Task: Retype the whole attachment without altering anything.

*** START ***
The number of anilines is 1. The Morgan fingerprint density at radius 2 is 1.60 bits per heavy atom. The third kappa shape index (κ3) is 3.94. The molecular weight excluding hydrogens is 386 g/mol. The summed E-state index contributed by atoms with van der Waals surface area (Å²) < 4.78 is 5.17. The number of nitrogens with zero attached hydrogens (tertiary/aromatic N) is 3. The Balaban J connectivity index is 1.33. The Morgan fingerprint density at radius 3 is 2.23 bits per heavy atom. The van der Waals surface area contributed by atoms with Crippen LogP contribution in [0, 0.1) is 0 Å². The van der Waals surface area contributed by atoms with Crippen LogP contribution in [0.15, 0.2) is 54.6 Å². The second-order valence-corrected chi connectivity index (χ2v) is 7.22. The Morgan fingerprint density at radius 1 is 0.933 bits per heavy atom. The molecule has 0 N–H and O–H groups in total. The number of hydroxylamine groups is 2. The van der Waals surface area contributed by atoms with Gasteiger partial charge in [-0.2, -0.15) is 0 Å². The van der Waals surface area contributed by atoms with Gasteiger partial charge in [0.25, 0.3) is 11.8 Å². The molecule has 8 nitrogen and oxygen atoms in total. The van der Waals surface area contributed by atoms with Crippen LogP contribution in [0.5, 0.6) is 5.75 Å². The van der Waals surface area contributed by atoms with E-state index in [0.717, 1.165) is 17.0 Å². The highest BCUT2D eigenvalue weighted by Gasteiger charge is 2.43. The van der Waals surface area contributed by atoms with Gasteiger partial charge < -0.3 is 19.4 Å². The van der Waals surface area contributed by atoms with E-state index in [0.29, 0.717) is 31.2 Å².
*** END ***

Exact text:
The number of anilines is 1. The Morgan fingerprint density at radius 2 is 1.60 bits per heavy atom. The third kappa shape index (κ3) is 3.94. The molecular weight excluding hydrogens is 386 g/mol. The summed E-state index contributed by atoms with van der Waals surface area (Å²) < 4.78 is 5.17. The number of nitrogens with zero attached hydrogens (tertiary/aromatic N) is 3. The Balaban J connectivity index is 1.33. The Morgan fingerprint density at radius 3 is 2.23 bits per heavy atom. The van der Waals surface area contributed by atoms with Crippen LogP contribution in [0, 0.1) is 0 Å². The van der Waals surface area contributed by atoms with Crippen LogP contribution in [0.15, 0.2) is 54.6 Å². The second-order valence-corrected chi connectivity index (χ2v) is 7.22. The Morgan fingerprint density at radius 1 is 0.933 bits per heavy atom. The molecule has 0 N–H and O–H groups in total. The number of hydroxylamine groups is 2. The van der Waals surface area contributed by atoms with Gasteiger partial charge in [-0.2, -0.15) is 0 Å². The van der Waals surface area contributed by atoms with Gasteiger partial charge in [0.25, 0.3) is 11.8 Å². The molecule has 8 nitrogen and oxygen atoms in total. The van der Waals surface area contributed by atoms with Crippen LogP contribution in [0.5, 0.6) is 5.75 Å². The van der Waals surface area contributed by atoms with E-state index in [0.717, 1.165) is 17.0 Å². The highest BCUT2D eigenvalue weighted by Gasteiger charge is 2.43. The van der Waals surface area contributed by atoms with Gasteiger partial charge < -0.3 is 19.4 Å². The van der Waals surface area contributed by atoms with E-state index in [0.29, 0.717) is 31.2 Å².